It turns out that Google will weigh more than just the number of valid copyright removal notices it receives to downrank sites in search results as part of its updated algorithm penalizing pirate sites. Instead, a Google spokesperson told us that the new anti-piracy signal it's added to the algorithm uses multiple factors to determine its ranking, in addition to the over 200 signals already in use. What this all means is that Google doesn't believe the new piracy penalty will drop the rankings of iconic user-generated content sites like YouTube, Facebook, Twitter, Tumblr, Amazon, and others. We were told that in the company's internal testing of the updated algorithm it had not noticed such a change, and that the goal is to provide more helpful results. Now, of course, "more helpful results" means helping "users find legitimate, quality sources of content more easily," as Google said in its announcement of the updated algorithms.

It's more than just the number of takedown requests a site receives

When Google first announced the change it left the door open to speculation as to whether or not YouTube and other Google-owned sites were getting a free pass when it came to the new policy. Search Engine Land's Danny Sullivan was originally concerned that YouTube would not lose its search placement because it has its own, separate content removal system for copyright infringing videos and music. Google refuted the claim at that time, saying that "We’re treating YouTube like any other site in search rankings. That said, we don’t expect this change to demote results for popular user-generated content sites."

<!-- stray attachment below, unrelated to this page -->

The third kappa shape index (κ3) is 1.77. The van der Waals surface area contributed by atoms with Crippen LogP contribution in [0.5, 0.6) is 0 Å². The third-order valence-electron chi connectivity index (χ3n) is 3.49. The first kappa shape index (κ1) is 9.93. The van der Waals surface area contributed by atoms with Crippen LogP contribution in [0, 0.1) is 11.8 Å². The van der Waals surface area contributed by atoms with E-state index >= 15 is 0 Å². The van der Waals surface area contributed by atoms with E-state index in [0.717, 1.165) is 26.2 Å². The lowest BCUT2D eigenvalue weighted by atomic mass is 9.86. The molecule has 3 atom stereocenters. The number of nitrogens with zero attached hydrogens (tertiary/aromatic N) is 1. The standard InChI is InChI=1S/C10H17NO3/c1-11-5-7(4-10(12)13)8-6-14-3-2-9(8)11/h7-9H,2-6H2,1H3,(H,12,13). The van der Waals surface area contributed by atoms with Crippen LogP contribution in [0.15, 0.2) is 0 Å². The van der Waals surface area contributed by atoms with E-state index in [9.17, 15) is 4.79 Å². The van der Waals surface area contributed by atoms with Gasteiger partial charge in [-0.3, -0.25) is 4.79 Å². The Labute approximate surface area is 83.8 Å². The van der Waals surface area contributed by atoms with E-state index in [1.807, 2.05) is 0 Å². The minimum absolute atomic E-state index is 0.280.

Youtube_takedown

Now, however, it's clear why Google had no reason to believe that the updated algorithm would affect YouTube's rankings: with the multiple different parameters used to determine a rank, whatever negative score YouTube and other sites like it received for takedown requests wouldn't be enough to counteract the positive score it receives from other signals. The idea is that the updated algorithm will be able to single out piracy sites due to their lack of a positive score, and downgrade their rank accordingly.

As to whether or not YouTube will get preferential treatment, it turns out the company is being more strict with the video site than others, as takedown requests reported using both Google's web search tool and YouTube's internal mechanism will be counted the same in the algorithm. Since Google doesn't have access to other sites' takedown procedures, a spokesperson informed us, YouTube is being held to a higher standard.